The British government is set to introduce a new bill on Wednesday to empower courts to make the final decision on the removal of asylum seekers to Rwanda and the deportation of foreign criminals, superseding the decisions of the European Court of Human Rights (ECHR).
The Bill of Rights, which will be brought to the House of Commons, aims to make the country's Supreme Court the final decision maker on such cases.
This comes after the ECHR in Strasbourg blocked the UK government's first flight to Rwanda under a controversial scheme last week, by removing individuals who were to be sent to the eastern African country.
"The Bill of Rights will strengthen our UK tradition of freedom whilst injecting a healthy dose of common sense into the system," said Dominic Raab, deputy prime minister and justice minister.
"These reforms will reinforce freedom of speech, enable us to deport more foreign offenders and better protect the public from dangerous criminals."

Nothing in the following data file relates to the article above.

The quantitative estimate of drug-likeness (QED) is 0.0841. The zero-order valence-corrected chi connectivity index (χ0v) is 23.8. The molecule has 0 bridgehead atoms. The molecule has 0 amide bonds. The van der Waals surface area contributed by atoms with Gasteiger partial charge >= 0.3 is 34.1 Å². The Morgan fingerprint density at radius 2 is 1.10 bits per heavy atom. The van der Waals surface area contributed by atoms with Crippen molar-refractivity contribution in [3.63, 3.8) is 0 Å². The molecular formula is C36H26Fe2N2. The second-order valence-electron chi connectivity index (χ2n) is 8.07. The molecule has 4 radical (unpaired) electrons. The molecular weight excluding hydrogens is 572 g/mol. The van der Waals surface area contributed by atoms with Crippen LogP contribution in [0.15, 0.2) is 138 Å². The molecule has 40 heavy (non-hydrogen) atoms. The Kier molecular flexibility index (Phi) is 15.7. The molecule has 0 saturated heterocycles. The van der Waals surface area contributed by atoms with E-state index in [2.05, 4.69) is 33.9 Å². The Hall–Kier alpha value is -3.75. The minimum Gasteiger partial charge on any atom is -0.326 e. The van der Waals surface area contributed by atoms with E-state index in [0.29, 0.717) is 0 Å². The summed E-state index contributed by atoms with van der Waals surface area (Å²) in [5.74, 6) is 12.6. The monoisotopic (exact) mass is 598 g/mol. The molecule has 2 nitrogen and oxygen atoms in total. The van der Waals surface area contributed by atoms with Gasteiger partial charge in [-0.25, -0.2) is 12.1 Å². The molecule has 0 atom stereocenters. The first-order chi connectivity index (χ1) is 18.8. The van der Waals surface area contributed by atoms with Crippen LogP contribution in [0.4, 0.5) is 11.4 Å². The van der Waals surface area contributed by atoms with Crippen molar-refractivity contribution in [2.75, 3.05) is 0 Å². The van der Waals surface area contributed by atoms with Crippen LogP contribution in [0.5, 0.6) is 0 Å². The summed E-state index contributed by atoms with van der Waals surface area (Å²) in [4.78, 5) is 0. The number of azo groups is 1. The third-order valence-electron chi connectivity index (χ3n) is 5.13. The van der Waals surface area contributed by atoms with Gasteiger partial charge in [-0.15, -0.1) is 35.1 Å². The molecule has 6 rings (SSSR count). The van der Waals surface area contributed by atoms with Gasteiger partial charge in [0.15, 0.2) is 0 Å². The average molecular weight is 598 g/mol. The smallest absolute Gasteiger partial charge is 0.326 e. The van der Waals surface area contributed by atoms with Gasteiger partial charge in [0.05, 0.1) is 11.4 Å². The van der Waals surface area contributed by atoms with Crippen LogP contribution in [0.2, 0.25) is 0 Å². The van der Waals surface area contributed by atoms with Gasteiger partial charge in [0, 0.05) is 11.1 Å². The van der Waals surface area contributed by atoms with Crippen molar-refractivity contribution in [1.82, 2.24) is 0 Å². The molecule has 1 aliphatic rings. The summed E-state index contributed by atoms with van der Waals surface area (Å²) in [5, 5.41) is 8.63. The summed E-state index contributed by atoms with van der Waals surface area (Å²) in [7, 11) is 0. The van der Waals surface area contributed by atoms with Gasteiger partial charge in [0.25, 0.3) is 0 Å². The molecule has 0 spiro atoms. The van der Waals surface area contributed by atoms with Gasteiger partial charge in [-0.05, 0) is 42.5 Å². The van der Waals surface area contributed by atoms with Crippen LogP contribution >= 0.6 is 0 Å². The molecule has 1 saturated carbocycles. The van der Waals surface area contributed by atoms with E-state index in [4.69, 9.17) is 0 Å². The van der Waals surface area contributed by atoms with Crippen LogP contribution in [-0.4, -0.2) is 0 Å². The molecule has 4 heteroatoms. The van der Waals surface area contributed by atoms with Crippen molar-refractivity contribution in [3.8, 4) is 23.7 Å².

Speaking to Sky News, Raab said it was "legitimate to push back against the ECHR rulings," and that he wanted the new bill to assert that British courts were not always bound by ECHR rulings.
The bill will need the approval of both houses of parliament, as well as royal assent, to become law.
Human rights activists, legal professionals, and non-governmental organizations have come out in harsh opposition against the Rwanda plan.
The first flight to Rwanda, which would have carried at least seven asylum seekers, was cancelled last week after the ECHR's intervention.